B. Some Dominant Research Perspectives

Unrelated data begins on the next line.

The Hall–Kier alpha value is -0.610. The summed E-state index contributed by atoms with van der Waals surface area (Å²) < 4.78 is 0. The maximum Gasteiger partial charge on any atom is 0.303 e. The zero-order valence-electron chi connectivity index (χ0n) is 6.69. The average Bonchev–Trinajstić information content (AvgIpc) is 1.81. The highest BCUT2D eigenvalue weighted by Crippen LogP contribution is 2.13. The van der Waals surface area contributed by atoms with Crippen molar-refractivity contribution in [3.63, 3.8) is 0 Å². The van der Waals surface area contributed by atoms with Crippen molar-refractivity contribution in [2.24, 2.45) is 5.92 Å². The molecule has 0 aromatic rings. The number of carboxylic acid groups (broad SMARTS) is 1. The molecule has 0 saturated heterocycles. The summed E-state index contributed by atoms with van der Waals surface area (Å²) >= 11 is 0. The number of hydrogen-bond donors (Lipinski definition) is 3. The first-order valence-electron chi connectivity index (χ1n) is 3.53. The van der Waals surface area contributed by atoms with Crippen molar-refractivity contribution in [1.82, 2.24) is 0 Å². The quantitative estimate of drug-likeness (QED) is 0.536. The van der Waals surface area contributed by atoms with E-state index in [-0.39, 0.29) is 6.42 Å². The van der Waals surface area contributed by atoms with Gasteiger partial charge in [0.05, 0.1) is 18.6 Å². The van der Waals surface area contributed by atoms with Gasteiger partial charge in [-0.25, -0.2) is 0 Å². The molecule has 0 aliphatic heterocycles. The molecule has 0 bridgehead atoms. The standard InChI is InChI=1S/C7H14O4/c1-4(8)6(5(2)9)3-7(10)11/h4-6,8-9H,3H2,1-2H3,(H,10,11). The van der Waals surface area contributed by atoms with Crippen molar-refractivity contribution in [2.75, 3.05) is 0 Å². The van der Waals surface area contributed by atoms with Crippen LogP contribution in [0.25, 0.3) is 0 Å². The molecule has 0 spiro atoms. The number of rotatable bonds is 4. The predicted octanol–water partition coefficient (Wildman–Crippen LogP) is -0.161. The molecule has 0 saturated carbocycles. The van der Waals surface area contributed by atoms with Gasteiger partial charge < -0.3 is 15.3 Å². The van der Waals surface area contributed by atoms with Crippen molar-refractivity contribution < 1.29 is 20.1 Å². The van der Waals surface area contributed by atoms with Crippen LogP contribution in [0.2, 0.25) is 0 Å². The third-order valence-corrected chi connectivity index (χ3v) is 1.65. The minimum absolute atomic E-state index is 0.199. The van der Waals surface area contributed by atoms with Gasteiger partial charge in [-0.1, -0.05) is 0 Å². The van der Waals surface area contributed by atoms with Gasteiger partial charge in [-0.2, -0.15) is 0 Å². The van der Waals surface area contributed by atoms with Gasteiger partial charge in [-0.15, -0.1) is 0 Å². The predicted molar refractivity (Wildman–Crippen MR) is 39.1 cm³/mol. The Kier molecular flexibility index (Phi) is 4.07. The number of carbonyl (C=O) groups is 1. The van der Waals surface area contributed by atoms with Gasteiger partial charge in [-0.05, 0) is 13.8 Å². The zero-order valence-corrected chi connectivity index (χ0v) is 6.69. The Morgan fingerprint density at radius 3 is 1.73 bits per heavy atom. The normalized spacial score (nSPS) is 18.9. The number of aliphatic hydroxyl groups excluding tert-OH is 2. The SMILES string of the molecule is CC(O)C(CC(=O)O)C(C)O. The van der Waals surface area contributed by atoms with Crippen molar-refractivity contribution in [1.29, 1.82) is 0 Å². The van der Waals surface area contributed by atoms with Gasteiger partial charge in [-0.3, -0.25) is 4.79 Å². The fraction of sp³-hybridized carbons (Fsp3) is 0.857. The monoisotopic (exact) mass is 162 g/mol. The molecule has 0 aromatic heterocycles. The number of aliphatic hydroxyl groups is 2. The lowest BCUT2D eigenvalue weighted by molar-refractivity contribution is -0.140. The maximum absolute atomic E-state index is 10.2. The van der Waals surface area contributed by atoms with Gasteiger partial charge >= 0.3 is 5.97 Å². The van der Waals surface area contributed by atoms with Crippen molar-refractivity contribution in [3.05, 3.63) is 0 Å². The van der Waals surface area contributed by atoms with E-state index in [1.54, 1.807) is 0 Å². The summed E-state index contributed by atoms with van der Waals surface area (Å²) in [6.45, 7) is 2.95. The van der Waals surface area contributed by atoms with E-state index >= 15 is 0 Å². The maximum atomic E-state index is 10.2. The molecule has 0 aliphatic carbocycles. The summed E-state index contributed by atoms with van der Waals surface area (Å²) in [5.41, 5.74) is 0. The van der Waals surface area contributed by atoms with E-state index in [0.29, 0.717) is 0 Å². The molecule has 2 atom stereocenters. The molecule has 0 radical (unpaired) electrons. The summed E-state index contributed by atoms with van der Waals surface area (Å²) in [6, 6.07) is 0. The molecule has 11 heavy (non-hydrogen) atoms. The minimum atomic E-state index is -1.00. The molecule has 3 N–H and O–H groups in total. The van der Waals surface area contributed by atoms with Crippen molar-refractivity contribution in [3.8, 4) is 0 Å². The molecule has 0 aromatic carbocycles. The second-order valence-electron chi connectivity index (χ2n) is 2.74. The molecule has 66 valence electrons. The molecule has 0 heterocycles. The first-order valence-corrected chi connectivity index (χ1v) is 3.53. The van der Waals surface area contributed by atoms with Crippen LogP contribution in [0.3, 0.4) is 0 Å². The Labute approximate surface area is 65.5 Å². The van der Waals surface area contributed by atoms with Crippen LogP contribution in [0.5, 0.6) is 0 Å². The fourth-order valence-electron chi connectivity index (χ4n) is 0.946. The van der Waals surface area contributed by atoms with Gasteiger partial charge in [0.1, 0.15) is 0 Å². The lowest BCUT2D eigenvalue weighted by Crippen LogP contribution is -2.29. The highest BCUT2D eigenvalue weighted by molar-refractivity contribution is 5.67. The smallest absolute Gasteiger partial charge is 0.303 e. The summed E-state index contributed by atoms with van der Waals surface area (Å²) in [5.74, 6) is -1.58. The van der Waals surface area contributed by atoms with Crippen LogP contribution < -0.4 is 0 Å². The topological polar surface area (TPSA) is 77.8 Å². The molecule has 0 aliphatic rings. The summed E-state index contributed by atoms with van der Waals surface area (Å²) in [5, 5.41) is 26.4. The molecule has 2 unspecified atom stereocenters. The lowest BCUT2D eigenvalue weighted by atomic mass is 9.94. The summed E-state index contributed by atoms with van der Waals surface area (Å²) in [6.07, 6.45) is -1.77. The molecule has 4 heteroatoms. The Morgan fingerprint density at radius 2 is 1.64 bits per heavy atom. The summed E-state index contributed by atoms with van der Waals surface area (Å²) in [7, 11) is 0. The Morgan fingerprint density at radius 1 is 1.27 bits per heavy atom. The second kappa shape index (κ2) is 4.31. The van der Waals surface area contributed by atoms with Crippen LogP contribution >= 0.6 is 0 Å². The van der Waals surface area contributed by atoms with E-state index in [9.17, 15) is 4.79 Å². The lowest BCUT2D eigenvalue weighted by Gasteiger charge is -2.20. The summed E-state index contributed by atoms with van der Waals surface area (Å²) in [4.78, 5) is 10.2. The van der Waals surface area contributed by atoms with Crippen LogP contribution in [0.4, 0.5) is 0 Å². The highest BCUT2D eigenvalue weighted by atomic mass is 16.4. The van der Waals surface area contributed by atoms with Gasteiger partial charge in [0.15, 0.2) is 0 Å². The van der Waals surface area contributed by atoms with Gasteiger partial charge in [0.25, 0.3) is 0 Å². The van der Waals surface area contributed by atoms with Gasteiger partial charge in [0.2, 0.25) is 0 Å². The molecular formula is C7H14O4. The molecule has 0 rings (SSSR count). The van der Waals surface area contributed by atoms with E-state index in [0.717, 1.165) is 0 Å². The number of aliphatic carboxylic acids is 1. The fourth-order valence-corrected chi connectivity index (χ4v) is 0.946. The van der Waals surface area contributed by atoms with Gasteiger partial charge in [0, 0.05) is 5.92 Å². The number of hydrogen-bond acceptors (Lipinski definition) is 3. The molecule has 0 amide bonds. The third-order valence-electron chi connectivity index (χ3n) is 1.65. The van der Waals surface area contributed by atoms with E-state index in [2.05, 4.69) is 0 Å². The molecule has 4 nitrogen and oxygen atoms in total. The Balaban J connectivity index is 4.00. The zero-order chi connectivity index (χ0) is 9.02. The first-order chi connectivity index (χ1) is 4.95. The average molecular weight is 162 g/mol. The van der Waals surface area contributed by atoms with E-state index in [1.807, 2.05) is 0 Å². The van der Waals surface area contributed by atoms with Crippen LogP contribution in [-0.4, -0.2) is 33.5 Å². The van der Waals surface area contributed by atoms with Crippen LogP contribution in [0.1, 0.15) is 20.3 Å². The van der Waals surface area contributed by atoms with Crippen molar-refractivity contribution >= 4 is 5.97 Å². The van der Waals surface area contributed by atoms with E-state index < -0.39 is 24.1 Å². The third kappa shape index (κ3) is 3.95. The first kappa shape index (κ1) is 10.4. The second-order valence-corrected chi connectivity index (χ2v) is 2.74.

While we have mentioned several major foci of research in psychology, within those foci there are also different perspectives which also guide research. We can look at the perspectives as the particular points of view or positions that psychologists within a larger research focus subscribe to. The focus can be seen as, say, a career like being a doctor or a lawyer or an accountant and the perspective can be seen as a political affiliation like Democrat or Republican or Libertarian. They are not mutually exclusive. But just like political affiliation might influence how one functions within their career, research perspective influences how a psychologist thinks about their research focus. The Phenomenological perspective, also referred to as Humanistic, was primarily based on the work of Carl Rogers and Abraham Maslow. It stands in contrast to the earlier Psychoanalytic perspective founded by Sigmund Freud. Both emphasized the importance of early childhood in the formation of the personality and later psychological well-being. However, phenomenology holds that people have inborn basic real needs for unconditional positive regard (essentially, unconditional love and acceptance) and self-actualization (reaching one's full potential, "being all you can be"). People, therefore, are basically good. And the consciousmind is in control and aware of behavior and deals with any inner conflicts. Psychoanalysis contends that people unconsciously function primarily on the pleasure principle, simply avoiding pain and approaching pleasure, and because of this people aren't by nature good. Inner conflicts take place in the unconscious mind and people are therefore unaware of the true source of emotional or psychological problems. Hence, the unconsciousmind controls behavior and inner conflicts. The Cognitive perspective, (not the same thing as the cognitive research focus) studies how people perceive, remember, reason, decide, think and the attitudes they hold to find the causes of behaviors and even psychological disorders. For instance, if a person were to be depressed, a therapist with a cognitive perspective might try to determine if the patient held any ideas or views which might be triggering the depression, such as an unreasonably high expectation of perfection on their job or in a personal relationship. Demanding nothing short of perfection from one's self would set the individual up for certain failure and feelings of failure may then lead to depression. By convincing the individual that perfection is not a reasonable attainable standard and replacing that notion with a more realistic one, the root source of the depression would be corrected. The Evolutionary perspective views human mental and psychological traits as the result of natural selection during the course of human evolution. Such mental and behavioral traits that enhanced reproductive success and survival would have been selected for in the distant past and passed on to offspring. Therefore, the evolutionary perspective argues that modern humans carry these traits, even if they may not confer any advantages today. The Behavioral perspective holds that behaviors themselves and their repetition are the foundations of learning, adaptation and psychological states. For instance, if someone was shy and had difficulty making friends a therapist from a behavioral perspective would emphasize having the person perform the behaviors that a friendly and outgoing person would do, even if the shy person felt uncomfortable. Initially, the person might be encouraged to practice the behaviors in a safe environment with family members or the therapist or in a group with other shy patients. As the behaviors become easier the patient might then be encouraged to continue to practice and perform those behaviors in other environments and situations, such as at work or while shopping, until the behaviors become so habitual and effortless that they become part of the individual normal way of life. From this perspective, "doing" leads to "being." In the Biological perspective, the physiological activity of the brain and genetics are the source of psychological traits and phenomena such as anxiety, intelligence, aggression, mental illnesses, etc. This perspective is strongly supported but it is important to illustrate that it does have limitations. For example, identical twins have the same DNA and shared their mother's womb. If one identical twin has schizophrenia, a disorder that we know is inherited genetically and runs in families, the chance of the second identical twin exhibiting the disorder is 50%. If biological and genetic factors were the only ones responsible, then 100% of the second identical twins should exhibit schizophrenia, but that is not the case. However, the random incidence of schizophrenia in the general population is less than 1% and 50% is a tremendous increase over random chance, so biology and genetics is clearly very powerful. And that is what you should remember. Biology is the single most important influence on behavior and psychological traits. However, it is not the only influence and under some conditions its influence can be overruled. The relationship between focus and perspective can be illustrated with an example: Six developmental psychologists with different research perspectives can be in a room examining the interaction between a father and a young child. The psychologist with a phenomenological perspective may be investigating evidence for the child's need for unconditional positive regard. The one with a psychoanalytic perspective might notice the child's behaviors which seem to act on the principle of seeking pleasurable stimuli and avoiding of unpleasant or punishing stimuli. From a cognitive perspective another might interpret the child's behavior as showing that the child's intellectual understanding of the world around him. An evolutionary perspective would suggest that the behaviors observed in parent and child had helped our ancestors successfully raise their offspring and adapt to their environment. A developmental psychologist with a behavioral perspective would make note of the successful performance of age and situation appropriate behaviors by the child and parent. A biologically oriented researcher might see evidence for the maturing and developing brain in the behaviors and actions of the child. One research focus, child development, but the events seen through six different perspectives.